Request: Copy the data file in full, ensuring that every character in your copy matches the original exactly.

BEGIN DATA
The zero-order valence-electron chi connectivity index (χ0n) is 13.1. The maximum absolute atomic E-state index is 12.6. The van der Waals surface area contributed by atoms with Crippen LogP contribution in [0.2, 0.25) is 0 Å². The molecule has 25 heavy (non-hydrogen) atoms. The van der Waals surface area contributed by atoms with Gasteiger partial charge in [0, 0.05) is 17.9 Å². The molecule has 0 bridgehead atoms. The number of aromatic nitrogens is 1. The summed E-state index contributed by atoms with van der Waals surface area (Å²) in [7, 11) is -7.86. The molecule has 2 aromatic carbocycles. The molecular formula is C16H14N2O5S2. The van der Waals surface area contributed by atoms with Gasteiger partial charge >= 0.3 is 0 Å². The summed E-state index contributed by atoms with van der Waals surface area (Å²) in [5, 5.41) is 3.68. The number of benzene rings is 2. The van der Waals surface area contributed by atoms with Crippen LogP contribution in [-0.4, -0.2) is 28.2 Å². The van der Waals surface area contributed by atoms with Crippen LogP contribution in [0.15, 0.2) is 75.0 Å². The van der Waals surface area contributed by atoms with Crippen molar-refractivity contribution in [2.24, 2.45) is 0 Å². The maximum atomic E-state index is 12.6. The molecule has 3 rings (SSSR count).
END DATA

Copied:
The zero-order valence-electron chi connectivity index (χ0n) is 13.1. The maximum absolute atomic E-state index is 12.6. The van der Waals surface area contributed by atoms with Crippen LogP contribution in [0.2, 0.25) is 0 Å². The molecule has 25 heavy (non-hydrogen) atoms. The van der Waals surface area contributed by atoms with Gasteiger partial charge in [0, 0.05) is 17.9 Å². The molecule has 0 bridgehead atoms. The number of aromatic nitrogens is 1. The summed E-state index contributed by atoms with van der Waals surface area (Å²) in [7, 11) is -7.86. The molecule has 2 aromatic carbocycles. The molecular formula is C16H14N2O5S2. The van der Waals surface area contributed by atoms with Gasteiger partial charge >= 0.3 is 0 Å². The summed E-state index contributed by atoms with van der Waals surface area (Å²) in [5, 5.41) is 3.68. The number of benzene rings is 2. The van der Waals surface area contributed by atoms with Crippen LogP contribution in [-0.4, -0.2) is 28.2 Å². The van der Waals surface area contributed by atoms with Crippen LogP contribution in [0.15, 0.2) is 75.0 Å². The van der Waals surface area contributed by atoms with Crippen molar-refractivity contribution in [2.24, 2.45) is 0 Å². The maximum atomic E-state index is 12.6. The molecule has 3 rings (SSSR count).